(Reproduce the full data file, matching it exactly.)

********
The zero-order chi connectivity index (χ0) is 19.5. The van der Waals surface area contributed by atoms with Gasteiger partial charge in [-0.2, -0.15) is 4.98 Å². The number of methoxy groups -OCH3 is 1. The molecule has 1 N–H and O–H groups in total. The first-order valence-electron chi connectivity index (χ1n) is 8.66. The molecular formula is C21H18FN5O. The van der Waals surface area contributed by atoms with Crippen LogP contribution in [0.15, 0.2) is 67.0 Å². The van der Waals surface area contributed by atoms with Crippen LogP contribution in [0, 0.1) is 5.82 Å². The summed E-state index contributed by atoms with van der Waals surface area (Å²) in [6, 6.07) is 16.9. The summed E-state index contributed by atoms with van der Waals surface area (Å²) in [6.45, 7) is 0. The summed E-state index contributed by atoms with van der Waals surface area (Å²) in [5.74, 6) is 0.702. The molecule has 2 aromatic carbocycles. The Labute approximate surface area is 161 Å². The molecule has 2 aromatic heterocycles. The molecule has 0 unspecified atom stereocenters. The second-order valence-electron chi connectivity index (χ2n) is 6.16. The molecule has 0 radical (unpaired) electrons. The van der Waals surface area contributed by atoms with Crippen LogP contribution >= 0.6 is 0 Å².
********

The zero-order chi connectivity index (χ0) is 19.5. The van der Waals surface area contributed by atoms with Gasteiger partial charge in [-0.2, -0.15) is 4.98 Å². The number of methoxy groups -OCH3 is 1. The molecule has 1 N–H and O–H groups in total. The first-order valence-electron chi connectivity index (χ1n) is 8.66. The molecular formula is C21H18FN5O. The van der Waals surface area contributed by atoms with Crippen LogP contribution in [0.15, 0.2) is 67.0 Å². The van der Waals surface area contributed by atoms with Crippen LogP contribution in [0, 0.1) is 5.82 Å². The summed E-state index contributed by atoms with van der Waals surface area (Å²) in [6, 6.07) is 16.9. The summed E-state index contributed by atoms with van der Waals surface area (Å²) in [6.45, 7) is 0. The summed E-state index contributed by atoms with van der Waals surface area (Å²) in [5.74, 6) is 0.702. The molecule has 2 aromatic carbocycles. The Labute approximate surface area is 161 Å². The molecule has 2 aromatic heterocycles. The molecule has 0 unspecified atom stereocenters. The second-order valence-electron chi connectivity index (χ2n) is 6.16. The molecule has 0 radical (unpaired) electrons. The van der Waals surface area contributed by atoms with Crippen LogP contribution >= 0.6 is 0 Å².